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“Dirty nigger!” Or simply, “Look, a Negro!”

I came into the world imbued with the will to find a meaning in things, my spirit filled with the desire to attain to the source of the world, and then I found that I was an object in the midst of other objects.

Sealed into that crushing objecthood, I turned beseechingly to others. Their attention was a liberation, running over my body suddenly abraded into nonbeing, endowing me once more with an agility that I had thought lost, and by taking me out of the
world, restoring me to it. But just as I reached the other side, I stumbled, and the movements, the attitudes, the glances of the other fixed me there, in the sense in which a chemical solution is fixed by a dye. I was indignant; I demanded an explanation.

Nothing happened. I burst apart. Now the fragments have been put together again by another self. As long as the black man is among his own, he will have no occasion, except in minor internal conflicts, to experience his being through others. There is of course the moment of “being for others,” of which Hegel speaks, but every ontology is made unattainable in a colonized and civilized society. It would seem that this fact has not been given sufficient attention by those who have discussed the question. In the Weltanschauung of a colonized people there is an impurity, a fl aw that outlaws any ontological explanation. Someone may object that this is the case with every
individual, but such an objection merely conceals a basic problem.

Read more....
        Frantz Fanon "The Fact of Blackness"          
                  Full Chapter 5 of "White Skin, Black Masks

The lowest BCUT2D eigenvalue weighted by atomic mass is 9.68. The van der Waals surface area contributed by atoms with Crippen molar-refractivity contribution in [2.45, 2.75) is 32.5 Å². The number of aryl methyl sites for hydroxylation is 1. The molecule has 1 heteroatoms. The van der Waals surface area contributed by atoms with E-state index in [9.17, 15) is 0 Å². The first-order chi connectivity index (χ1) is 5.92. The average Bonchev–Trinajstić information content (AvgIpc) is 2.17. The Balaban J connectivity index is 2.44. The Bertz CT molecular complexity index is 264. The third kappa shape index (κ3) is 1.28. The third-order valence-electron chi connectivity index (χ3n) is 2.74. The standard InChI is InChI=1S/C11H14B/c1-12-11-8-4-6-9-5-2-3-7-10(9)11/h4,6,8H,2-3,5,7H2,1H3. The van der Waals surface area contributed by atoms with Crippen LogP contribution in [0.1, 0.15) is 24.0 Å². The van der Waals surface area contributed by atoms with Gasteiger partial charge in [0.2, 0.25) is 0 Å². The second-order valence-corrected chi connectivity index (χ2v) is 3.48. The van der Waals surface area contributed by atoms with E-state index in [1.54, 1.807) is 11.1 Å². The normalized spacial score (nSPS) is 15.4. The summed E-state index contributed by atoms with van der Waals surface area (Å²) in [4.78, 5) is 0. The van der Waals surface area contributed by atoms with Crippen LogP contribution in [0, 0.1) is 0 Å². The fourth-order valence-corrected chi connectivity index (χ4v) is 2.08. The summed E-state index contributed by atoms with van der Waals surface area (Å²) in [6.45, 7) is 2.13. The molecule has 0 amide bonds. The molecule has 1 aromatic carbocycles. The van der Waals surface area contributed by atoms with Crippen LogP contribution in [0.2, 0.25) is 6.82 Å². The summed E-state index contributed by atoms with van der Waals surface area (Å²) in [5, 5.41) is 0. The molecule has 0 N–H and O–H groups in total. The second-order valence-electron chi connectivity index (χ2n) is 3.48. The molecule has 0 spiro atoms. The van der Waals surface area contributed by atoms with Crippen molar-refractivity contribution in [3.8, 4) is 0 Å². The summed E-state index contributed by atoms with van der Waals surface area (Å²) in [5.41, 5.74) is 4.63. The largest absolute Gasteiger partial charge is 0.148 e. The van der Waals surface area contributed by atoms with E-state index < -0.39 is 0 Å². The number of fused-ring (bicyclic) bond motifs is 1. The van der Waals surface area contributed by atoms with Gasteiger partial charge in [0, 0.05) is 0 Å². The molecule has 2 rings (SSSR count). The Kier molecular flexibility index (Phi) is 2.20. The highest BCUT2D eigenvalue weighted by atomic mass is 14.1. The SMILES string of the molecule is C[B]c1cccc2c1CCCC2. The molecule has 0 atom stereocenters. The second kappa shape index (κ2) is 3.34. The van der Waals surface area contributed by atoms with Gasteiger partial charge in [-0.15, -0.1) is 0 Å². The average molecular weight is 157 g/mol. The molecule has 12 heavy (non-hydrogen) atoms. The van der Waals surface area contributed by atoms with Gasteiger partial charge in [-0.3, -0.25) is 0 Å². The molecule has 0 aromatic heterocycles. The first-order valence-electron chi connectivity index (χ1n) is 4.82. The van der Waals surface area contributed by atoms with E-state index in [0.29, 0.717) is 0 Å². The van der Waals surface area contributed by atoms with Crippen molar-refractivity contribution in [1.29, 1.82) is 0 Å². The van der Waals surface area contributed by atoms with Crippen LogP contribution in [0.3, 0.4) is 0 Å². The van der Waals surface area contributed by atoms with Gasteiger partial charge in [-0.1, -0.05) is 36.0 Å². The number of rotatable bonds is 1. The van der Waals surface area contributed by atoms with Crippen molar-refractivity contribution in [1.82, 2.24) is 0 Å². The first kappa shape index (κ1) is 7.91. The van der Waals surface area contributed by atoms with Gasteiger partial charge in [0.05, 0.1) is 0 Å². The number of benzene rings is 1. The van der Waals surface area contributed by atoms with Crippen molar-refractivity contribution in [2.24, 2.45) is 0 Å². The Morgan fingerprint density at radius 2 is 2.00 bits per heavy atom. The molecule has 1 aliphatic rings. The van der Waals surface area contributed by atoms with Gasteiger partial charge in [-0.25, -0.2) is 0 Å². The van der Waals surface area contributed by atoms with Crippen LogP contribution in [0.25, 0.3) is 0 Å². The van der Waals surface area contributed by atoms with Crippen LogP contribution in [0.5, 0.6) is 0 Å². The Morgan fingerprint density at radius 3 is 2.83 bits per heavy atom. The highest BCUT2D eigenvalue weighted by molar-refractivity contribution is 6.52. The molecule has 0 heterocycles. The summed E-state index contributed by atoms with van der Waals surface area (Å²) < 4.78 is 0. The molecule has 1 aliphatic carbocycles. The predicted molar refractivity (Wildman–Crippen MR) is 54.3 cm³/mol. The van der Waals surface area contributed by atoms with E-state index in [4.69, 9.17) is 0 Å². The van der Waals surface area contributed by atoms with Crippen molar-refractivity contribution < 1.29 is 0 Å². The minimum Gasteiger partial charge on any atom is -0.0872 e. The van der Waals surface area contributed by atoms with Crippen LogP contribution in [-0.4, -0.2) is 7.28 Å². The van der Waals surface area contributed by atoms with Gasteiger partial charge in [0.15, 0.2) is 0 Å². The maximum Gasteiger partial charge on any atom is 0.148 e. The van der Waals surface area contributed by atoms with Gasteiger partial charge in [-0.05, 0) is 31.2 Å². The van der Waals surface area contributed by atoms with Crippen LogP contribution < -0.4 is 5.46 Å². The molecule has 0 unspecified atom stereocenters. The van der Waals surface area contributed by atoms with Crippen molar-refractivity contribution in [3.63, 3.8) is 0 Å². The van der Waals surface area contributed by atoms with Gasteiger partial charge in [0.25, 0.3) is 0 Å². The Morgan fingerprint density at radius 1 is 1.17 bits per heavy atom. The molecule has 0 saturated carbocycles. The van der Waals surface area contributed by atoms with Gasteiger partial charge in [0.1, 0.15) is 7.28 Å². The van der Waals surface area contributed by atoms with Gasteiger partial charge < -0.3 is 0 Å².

Two years ago I was finishing a work on the problem of the colored man in the white world. I knew that I must absolutely not amputate reality. I was not unaware of the fact that within the very entity of the "Negro people" movements could
be discerned which, unfortunately, were utterly devoid of any attractive features. I mean, for example, that the enemy of the Negro is often not the white man but a man of his own color.

This is why I suggested the possibility of a study which could contribute to the dissolution of the affective complexes that could oppose West Indians and Africans.
Before taking up the discussion we should like to point out that this business of Negroes is a dirty business. A business to turn your stomach. A business which, when you are faced with it, leaves you wholly disarmed if you accept the premises of the Negro-baiters. And when I say that the expression "Negro people" is an entity, I thereby indicate that, except for cultural influences, nothing is left. There is as great a difference between a West Indian and a Daktarin as between a Brazilian and a Spaniard. The object of lumping all Negroes together under the designation of "Negro people" is to deprive them of any possibility of individual expression. What is thus attempted is to put them under the obligation of matching the idea one has of them. 

Read more....
          Franz Fanon on "West Indians and Africans"        
          From "Toward the African Revolution